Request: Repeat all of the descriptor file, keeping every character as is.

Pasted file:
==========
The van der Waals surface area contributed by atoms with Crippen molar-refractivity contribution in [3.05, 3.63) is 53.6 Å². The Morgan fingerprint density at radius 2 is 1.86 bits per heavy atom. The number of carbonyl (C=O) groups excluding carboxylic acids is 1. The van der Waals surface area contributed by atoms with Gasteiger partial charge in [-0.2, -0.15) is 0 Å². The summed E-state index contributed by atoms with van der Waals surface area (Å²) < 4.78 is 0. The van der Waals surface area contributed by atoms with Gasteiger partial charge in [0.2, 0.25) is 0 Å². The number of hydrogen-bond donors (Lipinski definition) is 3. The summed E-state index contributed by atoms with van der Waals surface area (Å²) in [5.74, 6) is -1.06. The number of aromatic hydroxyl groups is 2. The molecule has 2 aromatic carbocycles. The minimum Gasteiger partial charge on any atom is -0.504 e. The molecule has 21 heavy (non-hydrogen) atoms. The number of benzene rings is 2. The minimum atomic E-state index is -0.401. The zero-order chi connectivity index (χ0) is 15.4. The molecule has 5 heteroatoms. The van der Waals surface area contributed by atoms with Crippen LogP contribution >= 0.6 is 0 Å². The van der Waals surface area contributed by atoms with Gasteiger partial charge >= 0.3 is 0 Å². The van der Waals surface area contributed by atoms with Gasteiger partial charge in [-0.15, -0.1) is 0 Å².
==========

The van der Waals surface area contributed by atoms with Crippen molar-refractivity contribution in [3.05, 3.63) is 53.6 Å². The Morgan fingerprint density at radius 2 is 1.86 bits per heavy atom. The number of carbonyl (C=O) groups excluding carboxylic acids is 1. The van der Waals surface area contributed by atoms with Gasteiger partial charge in [-0.2, -0.15) is 0 Å². The summed E-state index contributed by atoms with van der Waals surface area (Å²) < 4.78 is 0. The van der Waals surface area contributed by atoms with Gasteiger partial charge in [0.2, 0.25) is 0 Å². The number of hydrogen-bond donors (Lipinski definition) is 3. The summed E-state index contributed by atoms with van der Waals surface area (Å²) in [5.74, 6) is -1.06. The number of aromatic hydroxyl groups is 2. The molecule has 2 aromatic carbocycles. The minimum Gasteiger partial charge on any atom is -0.504 e. The molecule has 21 heavy (non-hydrogen) atoms. The number of benzene rings is 2. The minimum atomic E-state index is -0.401. The zero-order chi connectivity index (χ0) is 15.4. The molecule has 5 heteroatoms. The van der Waals surface area contributed by atoms with Crippen LogP contribution >= 0.6 is 0 Å². The van der Waals surface area contributed by atoms with Gasteiger partial charge >= 0.3 is 0 Å². The van der Waals surface area contributed by atoms with Gasteiger partial charge in [-0.15, -0.1) is 0 Å².